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Markey Eyes Child Leukemia Risk Study
To Target Nuclear Power Plants

Risk Policy Report
Tuesday, January 13, 2009


Rep. Edward Markey (D-MA), a senior member of the House Energy & Commerce Committee, is showing early interest in investigating children’s leukemia risk due to exposure to radiation from nuclear reactors in response to a new study that found children living near the plants are more likely to die from leukemia.

While it is unclear whether Markey will hold a hearing on the topic, the congressman was quoted in a statement released last November by the advocacy group the Radiation & Public Health Project (RPHP) saying it is “critical that we continue to improve our understanding of the causes of child leukemia” and in particular to take note of the findings. “This study deserves critical consideration,” the lawmaker said in the Nov. 11 statement.

At the same time, the researchers -- which include the RPHP and the Western Michigan University Environmental Institute -- say they will press Congress for an investigation into the findings as a way to counter broad nuclear power expansion.

The study was published as a letter to the editor in the November issue of the European Journal of Cancer Care. It uses mortality statistics from the Centers for Disease Control & Prevention to update a 1991 National Cancer Institute analysis that found no excess mortality risk from cancer in counties with nuclear power plants.

In the update, the researchers found that although the national childhood leukemia death rate has plummeted due to therapeutic advances, the death rate for those living near nuclear plants has significantly increased.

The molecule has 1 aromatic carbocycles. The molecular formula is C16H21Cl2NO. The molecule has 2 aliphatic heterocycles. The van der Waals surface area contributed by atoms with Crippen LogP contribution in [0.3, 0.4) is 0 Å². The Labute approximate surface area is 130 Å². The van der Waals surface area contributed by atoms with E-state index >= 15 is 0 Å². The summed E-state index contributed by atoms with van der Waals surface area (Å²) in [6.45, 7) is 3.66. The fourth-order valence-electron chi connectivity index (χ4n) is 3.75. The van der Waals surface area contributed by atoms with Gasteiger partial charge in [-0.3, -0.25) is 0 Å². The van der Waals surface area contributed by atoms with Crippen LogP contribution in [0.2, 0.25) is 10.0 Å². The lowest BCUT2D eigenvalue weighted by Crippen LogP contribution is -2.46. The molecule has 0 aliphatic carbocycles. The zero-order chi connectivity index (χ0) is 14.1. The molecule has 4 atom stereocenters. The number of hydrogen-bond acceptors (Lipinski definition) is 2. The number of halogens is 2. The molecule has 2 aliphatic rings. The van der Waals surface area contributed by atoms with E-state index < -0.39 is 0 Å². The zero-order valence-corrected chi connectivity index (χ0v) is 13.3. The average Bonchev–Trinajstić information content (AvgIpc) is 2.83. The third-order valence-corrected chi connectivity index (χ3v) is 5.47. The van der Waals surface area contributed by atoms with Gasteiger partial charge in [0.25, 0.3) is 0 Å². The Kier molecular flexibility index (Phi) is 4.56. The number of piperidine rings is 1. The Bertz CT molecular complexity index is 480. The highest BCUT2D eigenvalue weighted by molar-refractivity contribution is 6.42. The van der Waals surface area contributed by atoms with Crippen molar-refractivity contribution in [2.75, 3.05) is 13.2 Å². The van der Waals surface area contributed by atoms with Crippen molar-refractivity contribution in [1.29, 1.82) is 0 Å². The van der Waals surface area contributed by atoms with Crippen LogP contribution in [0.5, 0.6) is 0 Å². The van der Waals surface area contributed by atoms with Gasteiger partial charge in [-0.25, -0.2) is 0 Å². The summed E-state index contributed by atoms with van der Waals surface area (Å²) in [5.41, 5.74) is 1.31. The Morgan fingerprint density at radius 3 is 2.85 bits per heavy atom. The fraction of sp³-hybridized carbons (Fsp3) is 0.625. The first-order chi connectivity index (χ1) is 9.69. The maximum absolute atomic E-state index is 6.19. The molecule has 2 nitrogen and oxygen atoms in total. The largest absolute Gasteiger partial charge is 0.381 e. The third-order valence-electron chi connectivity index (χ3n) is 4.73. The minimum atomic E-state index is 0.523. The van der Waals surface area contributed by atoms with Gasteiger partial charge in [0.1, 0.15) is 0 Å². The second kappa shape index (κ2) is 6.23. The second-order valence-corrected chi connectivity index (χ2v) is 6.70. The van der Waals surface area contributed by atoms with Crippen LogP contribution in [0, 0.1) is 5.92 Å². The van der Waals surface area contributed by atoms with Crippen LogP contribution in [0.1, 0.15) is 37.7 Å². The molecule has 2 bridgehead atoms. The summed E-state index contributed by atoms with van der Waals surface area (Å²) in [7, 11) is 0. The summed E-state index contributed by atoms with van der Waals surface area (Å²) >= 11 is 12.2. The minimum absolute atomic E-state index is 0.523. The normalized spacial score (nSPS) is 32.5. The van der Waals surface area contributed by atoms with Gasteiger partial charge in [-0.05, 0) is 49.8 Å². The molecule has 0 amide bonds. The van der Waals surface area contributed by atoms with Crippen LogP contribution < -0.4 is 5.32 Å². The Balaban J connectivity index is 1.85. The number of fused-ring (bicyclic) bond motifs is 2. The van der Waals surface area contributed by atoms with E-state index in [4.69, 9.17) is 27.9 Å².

“We observe a uniform pattern of increase in childhood leukemia [standard mortality ratio] from the earlier period to the most recent 20 years for the plants that remain in operation. The greatest changes occurred in the older plants,” the study says. The study is available on InsideEPA.com.

Specifically, the study, which uses data collected between 1985 and 2004, found a 13.9 percent increase in leukemia death rates of children living near nuclear plants that were built between 1957 and 1970 and a 9.4 percent increase in death rates of children living near nuclear plants built after 1970, compared to the national childhood leukemia death rate.

A researcher involved in the study says, “I and some of my colleagues who do research in this field plan to pressure Congress in the coming year to investigate the issue of cancer near reactors . . . . We would like this information on health risks used in the debate on nuclear revival.”

And although Markey has not indicated whether he will hold a hearing on the issue, he has been a long-time critic of expanding nuclear energy.

A nuclear energy industry source who had not seen the recent study says, “There have been a number of studies done in the U.S. about cancer rates near nuclear plants, and they’ve shown that it’s not what a lot of the anti-nuclear forces claim that it is.”

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